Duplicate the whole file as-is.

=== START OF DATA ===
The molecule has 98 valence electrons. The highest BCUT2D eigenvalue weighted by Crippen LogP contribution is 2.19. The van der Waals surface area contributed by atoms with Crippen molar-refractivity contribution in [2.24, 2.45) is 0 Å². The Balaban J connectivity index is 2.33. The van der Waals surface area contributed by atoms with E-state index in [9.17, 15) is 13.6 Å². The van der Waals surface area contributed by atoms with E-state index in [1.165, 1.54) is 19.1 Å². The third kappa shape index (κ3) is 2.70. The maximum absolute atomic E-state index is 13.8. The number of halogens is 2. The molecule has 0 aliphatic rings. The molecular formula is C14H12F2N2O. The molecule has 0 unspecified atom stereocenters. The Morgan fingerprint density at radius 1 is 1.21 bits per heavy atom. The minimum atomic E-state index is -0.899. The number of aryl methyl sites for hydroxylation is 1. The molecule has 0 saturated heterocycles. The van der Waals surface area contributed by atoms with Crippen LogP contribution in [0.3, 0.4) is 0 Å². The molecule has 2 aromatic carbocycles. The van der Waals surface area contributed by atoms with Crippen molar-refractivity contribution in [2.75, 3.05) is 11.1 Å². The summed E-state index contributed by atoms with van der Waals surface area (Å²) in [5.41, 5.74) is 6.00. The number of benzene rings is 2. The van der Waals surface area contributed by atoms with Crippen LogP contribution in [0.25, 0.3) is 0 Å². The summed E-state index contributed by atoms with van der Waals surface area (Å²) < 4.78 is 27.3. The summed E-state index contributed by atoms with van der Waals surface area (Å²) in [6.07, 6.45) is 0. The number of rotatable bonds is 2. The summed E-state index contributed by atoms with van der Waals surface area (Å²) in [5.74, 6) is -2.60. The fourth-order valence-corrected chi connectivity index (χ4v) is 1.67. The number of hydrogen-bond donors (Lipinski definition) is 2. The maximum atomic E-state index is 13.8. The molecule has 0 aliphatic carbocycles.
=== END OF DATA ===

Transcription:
The molecule has 98 valence electrons. The highest BCUT2D eigenvalue weighted by Crippen LogP contribution is 2.19. The van der Waals surface area contributed by atoms with Crippen molar-refractivity contribution in [2.24, 2.45) is 0 Å². The Balaban J connectivity index is 2.33. The van der Waals surface area contributed by atoms with E-state index in [9.17, 15) is 13.6 Å². The van der Waals surface area contributed by atoms with E-state index in [1.165, 1.54) is 19.1 Å². The third kappa shape index (κ3) is 2.70. The maximum absolute atomic E-state index is 13.8. The number of halogens is 2. The molecule has 0 aliphatic rings. The molecular formula is C14H12F2N2O. The molecule has 0 unspecified atom stereocenters. The Morgan fingerprint density at radius 1 is 1.21 bits per heavy atom. The minimum atomic E-state index is -0.899. The number of aryl methyl sites for hydroxylation is 1. The molecule has 0 saturated heterocycles. The van der Waals surface area contributed by atoms with Crippen LogP contribution in [0.3, 0.4) is 0 Å². The molecule has 2 aromatic carbocycles. The van der Waals surface area contributed by atoms with Crippen molar-refractivity contribution in [2.75, 3.05) is 11.1 Å². The summed E-state index contributed by atoms with van der Waals surface area (Å²) in [5.41, 5.74) is 6.00. The number of benzene rings is 2. The van der Waals surface area contributed by atoms with Crippen LogP contribution in [0.25, 0.3) is 0 Å². The summed E-state index contributed by atoms with van der Waals surface area (Å²) < 4.78 is 27.3. The summed E-state index contributed by atoms with van der Waals surface area (Å²) in [6.07, 6.45) is 0. The number of rotatable bonds is 2. The summed E-state index contributed by atoms with van der Waals surface area (Å²) in [5.74, 6) is -2.60. The fourth-order valence-corrected chi connectivity index (χ4v) is 1.67. The number of hydrogen-bond donors (Lipinski definition) is 2. The maximum atomic E-state index is 13.8. The molecule has 0 aliphatic carbocycles.